Does the Plain View Theory Allow The Baltimore Police To Take My Property?
The U.S. Supreme Court has repeatedly told us that any search conducted without the protections of a warrant [i.e. the finding of probable cause by a judicial officer] is presumptively unreasonable and therefore illegal. If property is taken during a warrantless search, the State must show that an exception to the warrant requirement applies. If the State cannot make such a demonstration, the prosecutor cannot use the property so taken in evidence against an accused in a criminal case. A court sitting in Baltimore, Maryland and hearing a criminal case certainly must follow the U.S Supreme Court’s decisions on plain view, although a Maryland court is free to determine that Maryland’s constitution provides greater protections.
Baltimore Police Do Not Need A Warrant If The Object Is In Plain View
The idea that objects in “plain view” are subject to immediate seizure is not really an exception to the warrant requirement. Rather, the constitutional underpinning is that one does not have a reasonable expectation of privacy in items that are already exposed to the public, and in any event, does not have a reasonable expectation of privacy in contraband. No searches are authorized by the plain view concept, only seizures. A competent Baltimore criminal defense lawyer must be familiar with 4th Amendment law and plain view concepts. If evidence is not seized in accord with a suspect’s constitutional rights, the State cannot use it against that defendant at their trial.
The Fourth Amendment is the great ally of a criminal defense lawyer and the absolute right of the defendant in any Baltimore criminal proceeding. The exceptions to the search and seizure rules are the best friend of the prosecutor. Baltimore police officers can take, and prosecutors can later use as evidence, items taken from a defendant or his or her vicinity in plain view when:
- The police officers have a valid, lawful reason to be in the position from which they make their observations. If a search is already underway, pursuant to warrant, or a recognized exception, the intrusion on an individual’s privacy has been authorized or is already constitutionally reasonable. view
- The object seized is in plain view. An officer is not entitled to conduct a search, or do additional rummaging, to bring something into his or her plain view. It must be in that position without assistance.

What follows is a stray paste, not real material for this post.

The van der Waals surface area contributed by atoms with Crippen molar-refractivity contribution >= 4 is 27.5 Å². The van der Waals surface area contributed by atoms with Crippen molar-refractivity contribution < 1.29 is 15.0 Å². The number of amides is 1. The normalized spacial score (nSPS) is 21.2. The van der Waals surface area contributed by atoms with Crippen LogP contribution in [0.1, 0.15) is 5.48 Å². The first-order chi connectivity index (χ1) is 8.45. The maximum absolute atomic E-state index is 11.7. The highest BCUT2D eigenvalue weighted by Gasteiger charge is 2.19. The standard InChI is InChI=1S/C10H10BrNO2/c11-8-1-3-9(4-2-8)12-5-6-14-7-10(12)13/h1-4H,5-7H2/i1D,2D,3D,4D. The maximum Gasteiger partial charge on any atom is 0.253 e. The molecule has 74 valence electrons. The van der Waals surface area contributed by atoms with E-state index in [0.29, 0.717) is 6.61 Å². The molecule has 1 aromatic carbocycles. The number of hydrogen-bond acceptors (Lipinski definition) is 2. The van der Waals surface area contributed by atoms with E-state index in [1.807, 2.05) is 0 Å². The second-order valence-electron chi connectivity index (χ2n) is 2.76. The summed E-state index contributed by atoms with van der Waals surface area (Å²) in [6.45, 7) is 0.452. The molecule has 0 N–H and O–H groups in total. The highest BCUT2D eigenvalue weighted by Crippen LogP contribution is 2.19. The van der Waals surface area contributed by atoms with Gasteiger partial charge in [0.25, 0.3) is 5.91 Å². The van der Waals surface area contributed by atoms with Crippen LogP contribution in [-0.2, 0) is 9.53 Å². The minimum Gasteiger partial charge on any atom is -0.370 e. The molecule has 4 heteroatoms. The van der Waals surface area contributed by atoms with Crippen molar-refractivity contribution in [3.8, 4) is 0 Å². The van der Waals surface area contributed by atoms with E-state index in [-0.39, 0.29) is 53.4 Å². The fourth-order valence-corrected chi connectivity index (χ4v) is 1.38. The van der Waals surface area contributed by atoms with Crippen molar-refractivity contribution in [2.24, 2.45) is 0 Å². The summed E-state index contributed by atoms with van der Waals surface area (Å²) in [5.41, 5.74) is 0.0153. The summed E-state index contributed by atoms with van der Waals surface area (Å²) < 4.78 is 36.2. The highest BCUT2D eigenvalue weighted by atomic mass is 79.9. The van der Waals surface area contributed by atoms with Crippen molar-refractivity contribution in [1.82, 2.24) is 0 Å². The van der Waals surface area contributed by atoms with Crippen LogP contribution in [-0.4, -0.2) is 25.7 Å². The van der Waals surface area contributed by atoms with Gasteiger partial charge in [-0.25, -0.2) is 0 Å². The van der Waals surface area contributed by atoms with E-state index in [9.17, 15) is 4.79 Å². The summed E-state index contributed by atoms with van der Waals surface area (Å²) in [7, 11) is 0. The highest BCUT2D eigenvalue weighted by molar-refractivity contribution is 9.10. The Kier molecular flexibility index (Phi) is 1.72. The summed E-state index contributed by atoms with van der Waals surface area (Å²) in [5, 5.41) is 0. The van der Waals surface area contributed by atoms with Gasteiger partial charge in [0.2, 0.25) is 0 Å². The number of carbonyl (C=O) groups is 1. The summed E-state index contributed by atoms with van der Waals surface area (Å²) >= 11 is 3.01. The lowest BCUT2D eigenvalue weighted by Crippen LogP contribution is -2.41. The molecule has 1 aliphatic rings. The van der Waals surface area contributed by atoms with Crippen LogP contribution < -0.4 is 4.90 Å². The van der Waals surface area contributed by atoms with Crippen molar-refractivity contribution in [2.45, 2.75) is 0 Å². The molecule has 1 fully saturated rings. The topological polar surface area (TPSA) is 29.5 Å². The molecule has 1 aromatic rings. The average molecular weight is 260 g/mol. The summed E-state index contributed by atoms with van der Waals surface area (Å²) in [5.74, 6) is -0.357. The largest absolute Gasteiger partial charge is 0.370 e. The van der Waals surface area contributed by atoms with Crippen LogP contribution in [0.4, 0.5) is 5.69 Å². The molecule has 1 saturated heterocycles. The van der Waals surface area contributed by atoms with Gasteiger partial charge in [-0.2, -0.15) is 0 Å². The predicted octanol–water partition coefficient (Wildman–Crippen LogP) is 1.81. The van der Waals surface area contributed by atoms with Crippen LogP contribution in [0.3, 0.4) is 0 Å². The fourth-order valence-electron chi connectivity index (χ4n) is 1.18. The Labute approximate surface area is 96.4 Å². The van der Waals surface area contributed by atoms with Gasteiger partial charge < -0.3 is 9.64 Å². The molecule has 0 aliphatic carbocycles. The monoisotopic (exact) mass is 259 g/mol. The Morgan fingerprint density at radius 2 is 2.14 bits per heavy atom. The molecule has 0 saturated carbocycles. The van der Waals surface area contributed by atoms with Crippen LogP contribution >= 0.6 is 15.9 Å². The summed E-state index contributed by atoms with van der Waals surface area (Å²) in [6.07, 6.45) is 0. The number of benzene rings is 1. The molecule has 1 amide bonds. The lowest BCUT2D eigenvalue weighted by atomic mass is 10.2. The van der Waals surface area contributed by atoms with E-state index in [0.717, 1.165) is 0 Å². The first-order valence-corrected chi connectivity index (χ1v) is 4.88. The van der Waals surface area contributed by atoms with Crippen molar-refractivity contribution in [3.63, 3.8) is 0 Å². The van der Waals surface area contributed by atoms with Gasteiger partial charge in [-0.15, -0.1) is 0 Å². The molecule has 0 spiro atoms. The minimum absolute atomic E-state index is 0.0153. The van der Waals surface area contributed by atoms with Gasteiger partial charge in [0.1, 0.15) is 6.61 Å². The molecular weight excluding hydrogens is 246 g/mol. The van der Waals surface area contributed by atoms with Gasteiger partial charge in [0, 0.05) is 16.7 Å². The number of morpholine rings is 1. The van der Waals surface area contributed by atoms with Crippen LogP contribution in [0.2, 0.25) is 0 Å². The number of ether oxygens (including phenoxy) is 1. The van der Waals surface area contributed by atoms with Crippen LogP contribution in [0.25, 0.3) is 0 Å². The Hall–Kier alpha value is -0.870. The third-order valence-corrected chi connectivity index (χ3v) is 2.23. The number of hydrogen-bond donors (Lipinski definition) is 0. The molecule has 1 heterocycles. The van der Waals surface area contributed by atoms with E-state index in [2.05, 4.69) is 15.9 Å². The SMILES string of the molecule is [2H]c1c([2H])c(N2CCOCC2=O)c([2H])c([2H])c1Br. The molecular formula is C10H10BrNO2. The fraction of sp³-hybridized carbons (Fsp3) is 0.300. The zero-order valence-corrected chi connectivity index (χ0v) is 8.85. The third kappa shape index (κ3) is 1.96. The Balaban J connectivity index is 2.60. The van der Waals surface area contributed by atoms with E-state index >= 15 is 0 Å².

- The officer has probable cause to believe the item to be evidence of crime, or contraband. It may be immediately apparent that some items, perhaps CDS or paraphernalia, are contraband. However, it might not be immediately apparent that a closed laptop may have illegal images.
If The Object Is In Plain View, Baltimore Police May Seize It
It is not the seizure of the evidence that presents the problem to the typical Baltimore criminal defendant, but rather, the introduction of the evidence at trial. Perhaps the textbook example of plain view in operation is a situation in which Baltimore City Police officers have obtained a warrant to search a residence for guns. In the course of executing that warrant, they see a quantity of narcotics on the kitchen table. The officers are not required to obtain a separate warrant for the seizure of the narcotics. The contraband in plain view is subject to seizure. The same rationale applies in a roadside encounter. If the stop itself is valid, and an officer outside a car observes an item of contraband inside the car, that is subject to seizure, and use at trial to convict. If, on the other hand, even though the evidence is in police custody, it was taken in violation of a recognized constitutional right – and the Fourth Amendment is the foremost- a defense lawyer may be able to keep it out of evidence. As Attorney Eric T. Kirk will tell you.
The application of these principles to a given set of facts can be a complex and arduous task for any Baltimore criminal defense lawyer. In the appropriate circumstances, a skilled defense lawyer may be able to keep the State from using such evidence in court.